On Englishing the Bible of the Orthodox Church

In an infamous Orthodox discussion list that shouldn’t be read by anyone (and is therefore not linked here), notice was recently given regarding two active projects whose goal is translate into English the Bible of the Orthodox Church, and which are worthy of mention:

1) The Eastern / Greek Orthodox Bible (in which project a friend of ours seems to have collaborated!). The New Testament of this version is already available for purchase and even for free download1; peer review of the text is both encouraged and welcome. It laudably translates the 1904 Patriarchal Greek text, which is, for all practical purposes, the only authoritative Orthodox edition of the ecclesiastical text of the New Testament. Divergences from the modern critical text of the New Testament (NA/UBS) are marked by footnotes, as are textual variants from patristic sources. The departing point for the EOB NT was the public domain World English Bible, a revision of the American Standard Version (1901) on the basis of the Majority Text, which is very close indeed to the Greek text printed in the Patriarchal edition.

According to the website, the EOB Old Testament will be a (one hopes extensive) revision of Brenton’s translation of the Septuagint, and should appear by December 31, 2007. [UPDATE: But Kevin Edgecomb suggests in the comments that it will yet be a while before the full text of the Old Testament will be in fact available.]

2) One Michael Asser has produced a revision of the King James Version’s Psalter according to the Septuagint (also available in booklet format here). The Psalter is suitably arranged according to the traditional order of kathismata for liturgical reading, and includes the nine Biblical Odes, as well as the full order for reading the Psalter throughout the year. This is, then, a most useful Psalter for Orthodox use and deserves wide recognition. A printed edition of this text, further revised and corrected by Archbishop Chrysostomos and Hieromonk Patapios, is forthcoming from the Center for Traditionalist Orthodox Studies. Mr Asser states in his foreword: “If this version of the Psalter finds any favour with English-speaking Orthodox, I hope in time to produce a complete ‘KJV-Septuagint’ Old Testament.” Some of us would most certainly welcome such a volume! I intend to start using Mr Asser’s KJV-LXX Psalter at once, and look forward to the CTOS’s release of the printed version.


The EOB is being released under a limited copyright license. According to the front matter of this edition, “Permissions to use, quote, reproduce and modify for non-commercial, liturgical or scholarly purposes is [….] granted to all institutions, parishes, clergy, or lay members of SCOBA affiliated jurisdictions and agencies.” While certainly understand the desire to make the text unavailable to the self-aggrandizing posturing of deluded vagantes of various stripes, this copyright limitation to “SCOBA” (the so-called Standing Conference of [Canonical] Orthodox Bishops in the Americas) is problematic. As is well known,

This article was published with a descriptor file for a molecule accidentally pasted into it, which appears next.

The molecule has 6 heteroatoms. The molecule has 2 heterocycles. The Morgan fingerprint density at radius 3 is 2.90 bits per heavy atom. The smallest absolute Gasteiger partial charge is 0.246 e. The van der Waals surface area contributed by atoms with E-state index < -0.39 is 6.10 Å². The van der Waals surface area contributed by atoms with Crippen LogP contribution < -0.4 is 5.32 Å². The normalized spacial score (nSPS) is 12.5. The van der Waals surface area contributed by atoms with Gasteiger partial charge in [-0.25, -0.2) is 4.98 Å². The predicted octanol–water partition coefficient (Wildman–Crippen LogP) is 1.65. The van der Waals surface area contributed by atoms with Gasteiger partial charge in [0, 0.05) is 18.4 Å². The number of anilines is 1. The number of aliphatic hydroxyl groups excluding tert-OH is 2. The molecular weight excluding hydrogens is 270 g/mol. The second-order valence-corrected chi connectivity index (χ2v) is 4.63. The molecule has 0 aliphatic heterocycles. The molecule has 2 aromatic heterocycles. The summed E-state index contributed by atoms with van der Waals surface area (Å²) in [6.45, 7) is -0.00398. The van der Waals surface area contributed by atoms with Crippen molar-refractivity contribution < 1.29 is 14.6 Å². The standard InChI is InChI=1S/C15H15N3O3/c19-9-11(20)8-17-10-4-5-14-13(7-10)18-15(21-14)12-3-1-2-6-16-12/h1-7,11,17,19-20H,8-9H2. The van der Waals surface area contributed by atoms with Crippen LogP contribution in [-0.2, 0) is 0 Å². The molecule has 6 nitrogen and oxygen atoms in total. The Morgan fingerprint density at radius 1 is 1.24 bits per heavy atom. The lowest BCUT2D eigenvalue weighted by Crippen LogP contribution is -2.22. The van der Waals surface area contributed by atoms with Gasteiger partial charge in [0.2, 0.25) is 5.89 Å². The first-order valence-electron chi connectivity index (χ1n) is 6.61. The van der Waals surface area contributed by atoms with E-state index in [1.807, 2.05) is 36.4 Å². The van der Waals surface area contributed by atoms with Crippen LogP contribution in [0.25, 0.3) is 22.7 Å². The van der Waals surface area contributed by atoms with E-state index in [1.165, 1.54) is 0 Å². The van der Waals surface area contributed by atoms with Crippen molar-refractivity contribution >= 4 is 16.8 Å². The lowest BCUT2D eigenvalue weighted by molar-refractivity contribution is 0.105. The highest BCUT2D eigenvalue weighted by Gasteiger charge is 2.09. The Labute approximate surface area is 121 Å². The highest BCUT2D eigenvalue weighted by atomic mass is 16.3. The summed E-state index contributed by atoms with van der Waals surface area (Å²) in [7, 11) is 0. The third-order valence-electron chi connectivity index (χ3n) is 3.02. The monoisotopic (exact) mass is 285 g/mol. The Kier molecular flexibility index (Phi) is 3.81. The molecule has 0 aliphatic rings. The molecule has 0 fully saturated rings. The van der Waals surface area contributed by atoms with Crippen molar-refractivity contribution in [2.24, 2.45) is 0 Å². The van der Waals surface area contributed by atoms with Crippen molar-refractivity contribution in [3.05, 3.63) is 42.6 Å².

SCOBA does not gather all Orthodox Bishops in the Americas: the Bishops of the Jerusalem Patriarchate, the Moscow Patriarchate and the Russian Church Abroad, for instance, do not participate in this “clergy association” for Bishops (which is, in the end, all that SCOBA is). Therefore, a significant number of North American English-speaking faithful are ipso facto left out from this provision. Nor is that all: the provision also leaves out English-speaking Orthodox throughout the Commonwealth (excepting Canada)! Surely they would also (or perhaps especially) like to benefit from the permission to modify the text for liturgical use. One hopes that such difficulties are taken into account, and that more sensible copyright terms will be drafted before too long. [UPDATE: I am pleased to note that the copyright terms have indeed been modified to take the above considerations into account.]

3 responses to “On Englishing the Bible of the Orthodox Church

  1. Yes, Fr Cleenewerck included my translation of the Prayer of Manasses, and I’ll be doing Sirach, too, which is complicated, but fun.

    The good thing about this particular translation is that presentation-wise it’ll be somewhat like the NET Bible, with various online versions, and eventually a printed edition once the text is fully stabilized. So, it’ll be a while before the final version of the OT is done, I think, though the NT looks pretty good already.


  2. Thank you, Kevin, for your comments on the EOB! I do look forward to seeing your work on the PrMan, and especially on Sirach, a book right dear to my heart. Also, the comparison with the NET Bible is very helpful, and helps one put the nature of this project in context.

    I quite agree that the EOB NT looks pretty good as it stands, though I must admit that there are some things in what I’ve read so far that sound a bit odd to my ear (but they are, almost without exception, bracketed!). In any event, I’m eager to buy a printed copy; this NT is far preferable for Orthodox use than any other existing edition, and I’ve been wishing for something similar for a long time.


  3. You’re always welcome! Go ahead and write to Fr Cleenewerck with your concerns. He did all that work on the NT himself, and I’m sure he’d appreciate the input.


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